i decided to make 12 baguette shapes and a couple of loaves these were quickly handled and put on couches for another night in the cool room. i came into work early the next morning to put the dough through before my normal start time of 7.45 am. So shortly before 6.00 am the ovens were fired up the dough pieces brought from the cool room  and in the time it took to make a coffeee and the cornflour wash for the dough pieces the oven had reached 220, i chose that temp because as the water is injected the temp drops  about 20 degrees.

i have a long piece of thin ply that i use to peel the dough pieces off the couch and onto the trays, the  3 trays were then washed and seeded and then slashed and into the oven. the other two loaves were then similarly treated and into the oven . the water/steam injection is kept on until the loaves have set and the first signs of any colour appearing the temp  was set to 200 for the rest of the bake. i even used the exhaust facility on these ovens to try to get a really crisp crust and it does seem to have done the job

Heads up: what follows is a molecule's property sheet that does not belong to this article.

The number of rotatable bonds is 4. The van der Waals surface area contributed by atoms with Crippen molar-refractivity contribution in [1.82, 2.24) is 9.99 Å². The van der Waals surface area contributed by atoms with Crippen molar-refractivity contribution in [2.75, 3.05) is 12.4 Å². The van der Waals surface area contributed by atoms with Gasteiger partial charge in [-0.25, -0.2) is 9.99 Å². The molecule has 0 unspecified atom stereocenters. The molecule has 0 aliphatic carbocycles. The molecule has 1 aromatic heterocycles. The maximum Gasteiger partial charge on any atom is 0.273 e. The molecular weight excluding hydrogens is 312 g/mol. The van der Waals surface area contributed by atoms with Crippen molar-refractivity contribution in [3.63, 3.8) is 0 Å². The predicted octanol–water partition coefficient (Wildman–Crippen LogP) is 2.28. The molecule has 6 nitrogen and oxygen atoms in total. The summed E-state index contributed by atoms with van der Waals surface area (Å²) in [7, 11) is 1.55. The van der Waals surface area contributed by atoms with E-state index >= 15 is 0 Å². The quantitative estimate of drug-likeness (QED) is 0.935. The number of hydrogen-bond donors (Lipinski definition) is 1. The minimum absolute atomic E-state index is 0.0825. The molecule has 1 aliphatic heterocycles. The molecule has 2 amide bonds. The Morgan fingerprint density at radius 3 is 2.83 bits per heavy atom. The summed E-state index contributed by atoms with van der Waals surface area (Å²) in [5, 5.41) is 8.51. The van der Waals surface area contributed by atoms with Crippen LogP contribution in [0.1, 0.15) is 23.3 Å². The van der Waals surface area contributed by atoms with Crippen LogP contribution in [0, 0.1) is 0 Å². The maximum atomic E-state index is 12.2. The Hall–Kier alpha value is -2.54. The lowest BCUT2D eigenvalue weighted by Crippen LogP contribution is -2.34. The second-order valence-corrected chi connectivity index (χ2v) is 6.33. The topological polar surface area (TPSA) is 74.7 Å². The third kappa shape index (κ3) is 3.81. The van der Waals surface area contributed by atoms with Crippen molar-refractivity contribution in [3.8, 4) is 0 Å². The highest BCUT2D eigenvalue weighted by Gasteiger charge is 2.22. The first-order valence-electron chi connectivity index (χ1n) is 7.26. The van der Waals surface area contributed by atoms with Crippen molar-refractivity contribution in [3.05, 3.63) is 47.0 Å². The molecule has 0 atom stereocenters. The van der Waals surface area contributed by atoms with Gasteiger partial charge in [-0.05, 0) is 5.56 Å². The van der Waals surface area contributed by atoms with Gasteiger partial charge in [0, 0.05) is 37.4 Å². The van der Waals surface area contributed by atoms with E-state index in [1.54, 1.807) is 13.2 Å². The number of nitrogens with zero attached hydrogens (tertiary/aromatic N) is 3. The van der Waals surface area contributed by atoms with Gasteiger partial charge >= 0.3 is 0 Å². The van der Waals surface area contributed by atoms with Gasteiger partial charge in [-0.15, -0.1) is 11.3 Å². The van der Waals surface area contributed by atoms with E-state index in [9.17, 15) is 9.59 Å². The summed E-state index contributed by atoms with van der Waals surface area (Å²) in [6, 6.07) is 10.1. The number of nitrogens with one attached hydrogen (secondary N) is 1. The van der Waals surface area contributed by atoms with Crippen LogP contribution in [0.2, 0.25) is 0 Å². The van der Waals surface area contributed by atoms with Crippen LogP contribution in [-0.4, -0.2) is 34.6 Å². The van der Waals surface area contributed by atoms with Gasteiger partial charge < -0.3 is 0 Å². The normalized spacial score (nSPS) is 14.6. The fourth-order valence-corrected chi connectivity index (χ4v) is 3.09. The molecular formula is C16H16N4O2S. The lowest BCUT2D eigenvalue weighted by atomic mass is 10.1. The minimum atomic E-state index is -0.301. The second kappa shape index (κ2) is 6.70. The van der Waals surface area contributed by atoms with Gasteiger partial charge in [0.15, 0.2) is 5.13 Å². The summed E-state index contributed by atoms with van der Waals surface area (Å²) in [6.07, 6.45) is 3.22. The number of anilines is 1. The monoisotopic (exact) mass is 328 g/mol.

on the couches on the boards out of the cool room


All in all  quite pleased with the sample there Ross It made some good bread and i will probably use it again soon, my one tomorrow though!

kindest regards yozza 

CeciC's picture

IS Benetton necessary?

I have been trying to shape a Boule for many times, but it come out quite flat. I have tried to left it on the counter, in mixing bowl, in dining bowl and so forth, but neither of them will have to maintain its shape. 

I did the second proof without rice flour, replaced it with a bowl lined with greased parchment paper. When I remove the dough it started to spread out. It gives me a far a bit of oven spring but still it not like a soccer ball shape. 

Photos will be uploaded later tonight, as its still cooling down. 

wassisname's picture

Pears and Barley

I guess I should begin with a disclaimer:  I’m not usually one to put chunks of fresh fruit in my breads.  Nuts, seeds, grains, even a bit of dried fruit, sure.  But something about having all those mushy bits in the bread has made me wary of the whole concept.  Plus, the sandwich possibilities can be limited.